By Ifeyinwa Obi
The House of Representatives Committee on Marine Transport has set in motion, legislative processes that will facilitate development of new port facilities in the country.
Chairman of the committee, Ifeanyi Ugwuanyi, who disclosed this while addressing maritime journalists in Abuja, stated that the development of a new port will put an end to the perennial congestion that has bedeviled ports in Lagos over the year.
According to Ugwuanyi,Â developing a new port is imperative because the existing ones are inadequate both for today and for future projections, adding that the committee has charged the Nigerian Ports Authority (NPA) to promptly come up with a comprehensive, short, medium and long term port development plan.
â€œTo put an end to this congestion, we are pushing for development of new port facilities. This is because it is clear that the existing facilities are inadequate, not just for today, but also for future projections. Indeed, we have charged the NPA to promptly come up with a comprehensive, short, medium and long-term port development plan.â€ Ugwuanyi declared.
Towards the end of the third quarter of 2008, Lagos ports experienced a terrible vessels and cargo congestion for several months, which almost grounded port operations as containers filled available spaces in the terminals, leaving no space for discharge of new ones. This resulted in the setting up of a joint ad-hoc committee of both the marine transport and customs and excise committees of the House of Representatives, charged to address the congestion.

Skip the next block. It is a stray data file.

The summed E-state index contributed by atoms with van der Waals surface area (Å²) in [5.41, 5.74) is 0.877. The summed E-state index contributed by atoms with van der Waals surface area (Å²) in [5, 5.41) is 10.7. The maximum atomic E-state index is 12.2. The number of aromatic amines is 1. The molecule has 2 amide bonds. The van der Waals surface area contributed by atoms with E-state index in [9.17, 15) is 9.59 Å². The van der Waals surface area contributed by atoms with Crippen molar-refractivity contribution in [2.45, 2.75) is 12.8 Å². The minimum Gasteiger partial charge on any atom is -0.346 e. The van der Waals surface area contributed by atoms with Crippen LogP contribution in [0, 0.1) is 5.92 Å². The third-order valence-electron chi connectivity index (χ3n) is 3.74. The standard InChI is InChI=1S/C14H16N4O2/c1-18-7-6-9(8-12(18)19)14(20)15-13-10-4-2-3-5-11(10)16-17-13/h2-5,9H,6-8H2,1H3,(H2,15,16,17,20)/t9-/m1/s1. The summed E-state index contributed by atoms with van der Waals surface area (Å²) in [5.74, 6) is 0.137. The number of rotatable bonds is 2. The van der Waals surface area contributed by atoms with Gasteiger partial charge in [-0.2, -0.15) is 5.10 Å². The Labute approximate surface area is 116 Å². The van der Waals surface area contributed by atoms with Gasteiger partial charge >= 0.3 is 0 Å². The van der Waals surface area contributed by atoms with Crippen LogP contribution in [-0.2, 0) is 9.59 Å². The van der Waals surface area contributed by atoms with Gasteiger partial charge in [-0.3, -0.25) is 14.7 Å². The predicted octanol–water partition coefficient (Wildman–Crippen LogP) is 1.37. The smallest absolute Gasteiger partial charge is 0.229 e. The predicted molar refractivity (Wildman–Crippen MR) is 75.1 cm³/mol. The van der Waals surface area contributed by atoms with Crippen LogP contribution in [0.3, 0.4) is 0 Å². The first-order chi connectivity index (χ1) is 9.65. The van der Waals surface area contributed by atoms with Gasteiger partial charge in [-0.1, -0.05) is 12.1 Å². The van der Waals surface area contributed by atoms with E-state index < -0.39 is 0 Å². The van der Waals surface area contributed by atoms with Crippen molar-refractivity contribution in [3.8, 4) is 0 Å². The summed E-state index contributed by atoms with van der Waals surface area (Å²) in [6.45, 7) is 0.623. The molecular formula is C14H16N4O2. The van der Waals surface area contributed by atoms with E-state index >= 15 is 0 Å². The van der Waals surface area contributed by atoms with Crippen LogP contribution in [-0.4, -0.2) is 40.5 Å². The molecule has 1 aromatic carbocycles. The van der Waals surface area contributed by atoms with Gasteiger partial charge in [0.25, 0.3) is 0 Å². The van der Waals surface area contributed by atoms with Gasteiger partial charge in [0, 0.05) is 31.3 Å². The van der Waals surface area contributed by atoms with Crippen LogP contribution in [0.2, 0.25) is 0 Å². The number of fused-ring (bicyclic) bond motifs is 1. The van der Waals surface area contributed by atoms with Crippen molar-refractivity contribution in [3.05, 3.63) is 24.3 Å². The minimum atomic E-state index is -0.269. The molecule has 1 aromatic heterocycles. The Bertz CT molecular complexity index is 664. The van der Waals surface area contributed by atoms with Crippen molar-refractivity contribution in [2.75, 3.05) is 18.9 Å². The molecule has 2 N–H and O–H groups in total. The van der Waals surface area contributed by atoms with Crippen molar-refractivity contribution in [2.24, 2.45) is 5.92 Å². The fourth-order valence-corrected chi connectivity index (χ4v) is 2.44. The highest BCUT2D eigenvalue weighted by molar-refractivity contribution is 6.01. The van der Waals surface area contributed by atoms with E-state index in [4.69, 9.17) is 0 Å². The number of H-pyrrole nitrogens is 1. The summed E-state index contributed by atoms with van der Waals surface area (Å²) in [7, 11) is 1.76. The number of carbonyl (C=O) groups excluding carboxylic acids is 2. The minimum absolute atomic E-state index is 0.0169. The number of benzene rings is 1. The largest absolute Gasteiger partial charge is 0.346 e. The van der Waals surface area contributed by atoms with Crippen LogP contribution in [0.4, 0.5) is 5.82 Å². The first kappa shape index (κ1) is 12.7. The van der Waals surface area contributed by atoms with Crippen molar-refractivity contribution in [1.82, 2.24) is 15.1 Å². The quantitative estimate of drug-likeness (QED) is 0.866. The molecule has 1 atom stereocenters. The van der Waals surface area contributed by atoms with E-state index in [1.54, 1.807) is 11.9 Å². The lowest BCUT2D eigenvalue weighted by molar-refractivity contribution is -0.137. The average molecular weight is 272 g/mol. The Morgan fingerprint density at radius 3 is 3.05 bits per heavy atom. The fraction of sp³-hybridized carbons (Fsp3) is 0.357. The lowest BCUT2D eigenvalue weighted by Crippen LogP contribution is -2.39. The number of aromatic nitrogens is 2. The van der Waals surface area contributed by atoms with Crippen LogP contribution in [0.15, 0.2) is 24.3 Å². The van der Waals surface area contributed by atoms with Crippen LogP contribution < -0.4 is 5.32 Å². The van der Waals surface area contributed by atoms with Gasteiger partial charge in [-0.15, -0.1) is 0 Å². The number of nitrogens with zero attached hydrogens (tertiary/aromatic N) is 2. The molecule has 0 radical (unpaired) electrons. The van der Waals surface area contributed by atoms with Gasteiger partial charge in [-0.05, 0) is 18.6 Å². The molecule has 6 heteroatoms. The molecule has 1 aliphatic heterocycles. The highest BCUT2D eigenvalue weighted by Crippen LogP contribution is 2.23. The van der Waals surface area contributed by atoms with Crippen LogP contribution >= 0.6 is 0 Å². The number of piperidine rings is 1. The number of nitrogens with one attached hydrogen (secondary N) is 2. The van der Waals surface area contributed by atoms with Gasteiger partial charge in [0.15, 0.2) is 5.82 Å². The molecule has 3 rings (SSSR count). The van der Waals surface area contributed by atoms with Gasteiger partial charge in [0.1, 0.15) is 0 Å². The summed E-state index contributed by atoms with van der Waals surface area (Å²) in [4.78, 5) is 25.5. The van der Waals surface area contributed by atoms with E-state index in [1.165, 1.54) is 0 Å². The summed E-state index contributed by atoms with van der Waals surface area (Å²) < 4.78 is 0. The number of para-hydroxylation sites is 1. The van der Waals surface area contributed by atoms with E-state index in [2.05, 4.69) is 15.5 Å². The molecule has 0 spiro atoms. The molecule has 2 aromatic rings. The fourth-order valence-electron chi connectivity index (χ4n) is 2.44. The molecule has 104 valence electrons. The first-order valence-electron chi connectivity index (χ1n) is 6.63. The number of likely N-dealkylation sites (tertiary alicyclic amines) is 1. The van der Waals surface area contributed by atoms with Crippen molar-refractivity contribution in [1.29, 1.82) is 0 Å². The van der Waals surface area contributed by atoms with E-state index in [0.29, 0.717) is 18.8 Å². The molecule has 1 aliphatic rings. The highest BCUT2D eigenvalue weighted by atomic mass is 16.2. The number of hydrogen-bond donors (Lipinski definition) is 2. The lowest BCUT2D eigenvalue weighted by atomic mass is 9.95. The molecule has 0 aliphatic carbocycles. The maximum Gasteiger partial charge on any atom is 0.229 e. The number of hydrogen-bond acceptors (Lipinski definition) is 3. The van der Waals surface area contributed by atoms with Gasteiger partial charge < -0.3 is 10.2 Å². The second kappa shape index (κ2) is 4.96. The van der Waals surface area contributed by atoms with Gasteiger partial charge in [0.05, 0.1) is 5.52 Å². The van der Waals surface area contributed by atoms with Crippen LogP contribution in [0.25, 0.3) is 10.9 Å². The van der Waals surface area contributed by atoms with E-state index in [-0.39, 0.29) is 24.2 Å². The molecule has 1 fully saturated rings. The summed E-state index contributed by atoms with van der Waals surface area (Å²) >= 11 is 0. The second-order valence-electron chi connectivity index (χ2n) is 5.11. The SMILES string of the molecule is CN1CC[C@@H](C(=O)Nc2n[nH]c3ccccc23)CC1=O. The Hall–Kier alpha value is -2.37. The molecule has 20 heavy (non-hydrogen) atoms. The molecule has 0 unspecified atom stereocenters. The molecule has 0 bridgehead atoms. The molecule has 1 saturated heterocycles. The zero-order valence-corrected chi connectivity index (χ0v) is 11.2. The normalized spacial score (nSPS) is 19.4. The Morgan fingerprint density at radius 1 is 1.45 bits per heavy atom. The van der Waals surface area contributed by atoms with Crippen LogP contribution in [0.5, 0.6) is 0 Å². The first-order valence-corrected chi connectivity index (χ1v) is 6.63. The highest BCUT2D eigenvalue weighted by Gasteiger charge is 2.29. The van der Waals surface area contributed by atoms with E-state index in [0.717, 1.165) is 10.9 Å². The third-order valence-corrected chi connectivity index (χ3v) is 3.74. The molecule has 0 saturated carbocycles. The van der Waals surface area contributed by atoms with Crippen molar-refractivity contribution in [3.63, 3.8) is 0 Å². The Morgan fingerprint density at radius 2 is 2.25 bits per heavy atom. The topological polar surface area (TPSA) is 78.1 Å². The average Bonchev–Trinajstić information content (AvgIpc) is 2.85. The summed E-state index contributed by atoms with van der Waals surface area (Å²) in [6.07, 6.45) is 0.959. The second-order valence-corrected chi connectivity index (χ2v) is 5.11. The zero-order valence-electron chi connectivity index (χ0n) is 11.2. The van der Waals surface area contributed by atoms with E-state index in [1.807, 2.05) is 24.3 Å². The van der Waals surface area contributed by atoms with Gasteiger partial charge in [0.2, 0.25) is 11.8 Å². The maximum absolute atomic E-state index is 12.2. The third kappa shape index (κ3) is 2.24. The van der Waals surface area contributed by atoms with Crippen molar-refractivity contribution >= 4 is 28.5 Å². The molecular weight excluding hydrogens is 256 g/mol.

However, investigations revealed that the global economic crises was largely responsible for the eventual decongestion of the ports as container import took a plunge.
This underscores the inadequacy in the existing ports that have been encroached by population growth, leaving no space for expansion.Already, the federal government is working on developing new river ports at Onitsha, Idah Dekina, Lokoja and Baro in Niger State.However, construction works is being stalled by issues ranging from fraud to lack of access road to the port site.